One of the joys of eating with the seasons is certain foods become an annual treat that become synonymous with that time of year. For me at the moment this is figs. The colours remind me of sunrise in the country, crisp mornings, wearing scarves and the promise of cooler days. I love the soft pink insides with a hit of orange and deepening purple skin.
I remember my grandparents had a big fig tree next to a windmill on their property in the hills of Perth. We used to pick them soft and ripe from the tree. If you want a juicy, soft, ripe fig you pretty much have to pick it off the tree. I recently found out that figs do not ripen after picking. This means that ripe figs are not supplier friendly as they are perishable and not robust enough to travel excessive food miles.
Last Wednesday at the Brisbane City Farmers Market, I bought a container of fresh figs from Ban Ban Springs for $6 from the Ainsworth Produce potato specialists stall. This is a cute stall set up primarily for potatoes but they also stock organic garlic from Toowoomba, ginger, galangal and turmeric from Eumundi. I had to google Ban Ban Springs – it is up past Gympie.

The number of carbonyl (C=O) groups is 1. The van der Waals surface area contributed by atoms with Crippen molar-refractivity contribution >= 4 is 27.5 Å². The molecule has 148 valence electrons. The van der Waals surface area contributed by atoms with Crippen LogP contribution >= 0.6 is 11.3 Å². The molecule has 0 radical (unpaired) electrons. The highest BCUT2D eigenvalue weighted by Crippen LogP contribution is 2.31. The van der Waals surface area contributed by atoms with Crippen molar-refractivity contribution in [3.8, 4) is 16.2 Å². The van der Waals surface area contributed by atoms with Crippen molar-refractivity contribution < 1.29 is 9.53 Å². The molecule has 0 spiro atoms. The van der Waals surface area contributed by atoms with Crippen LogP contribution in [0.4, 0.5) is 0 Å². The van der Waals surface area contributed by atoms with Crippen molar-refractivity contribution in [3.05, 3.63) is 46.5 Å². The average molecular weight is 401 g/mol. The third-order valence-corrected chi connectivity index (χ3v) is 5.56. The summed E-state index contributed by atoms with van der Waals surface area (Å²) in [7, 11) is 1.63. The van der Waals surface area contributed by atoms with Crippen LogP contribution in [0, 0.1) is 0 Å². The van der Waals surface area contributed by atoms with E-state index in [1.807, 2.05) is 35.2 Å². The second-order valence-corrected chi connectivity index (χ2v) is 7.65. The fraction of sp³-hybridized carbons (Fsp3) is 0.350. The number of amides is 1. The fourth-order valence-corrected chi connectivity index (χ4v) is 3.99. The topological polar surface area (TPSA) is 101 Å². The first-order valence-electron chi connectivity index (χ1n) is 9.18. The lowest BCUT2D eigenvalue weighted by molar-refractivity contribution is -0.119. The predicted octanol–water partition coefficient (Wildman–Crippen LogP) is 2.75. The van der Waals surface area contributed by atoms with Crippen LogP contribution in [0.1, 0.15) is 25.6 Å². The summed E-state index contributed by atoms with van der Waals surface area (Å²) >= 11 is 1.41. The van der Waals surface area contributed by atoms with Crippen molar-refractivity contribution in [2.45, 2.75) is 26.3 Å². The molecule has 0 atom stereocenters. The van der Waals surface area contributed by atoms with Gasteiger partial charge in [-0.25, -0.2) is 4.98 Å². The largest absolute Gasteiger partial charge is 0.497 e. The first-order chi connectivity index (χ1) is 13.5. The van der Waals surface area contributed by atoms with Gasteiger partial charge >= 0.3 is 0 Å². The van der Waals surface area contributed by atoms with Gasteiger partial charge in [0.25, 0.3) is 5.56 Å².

There are many fantastic savoury and sweet fig recipes for pies and tarts but I prefer to eat my figs raw and unaccompanied.
Just for fun on Saturday morning I mucked around with a few other raw serving ideas.
I was given a set of cute black and white cups with saucers as a wedding present but prefer my coffee in a big mug. Not wanting them to go to waste the cups are a perfect serving size for desserts and yoghurt. Maybe its an odd serving choice but then again I use teapots as vases so it’s not unusual for our household!
Yoghurt with fig is an obvious serving idea for raw fig. So I ventured a bit further in my creation. Firstly I need to introduce you to Backa Small Goods. I will no doubt be raving about these guys a bit as they are creating truly awesome products. All their products are preservative free and the meat comes from either Toowoomba or Beaudesert and is naturally wood smoked. Even the wood is locally sourced. Richard makes all the products out of a small shop in Beenleigh but I buy from them at the Rocklea Twilight markets and Brisbane City Farmers Market.
The time is now to enjoy autumns harvest of figs before they disappear for another year!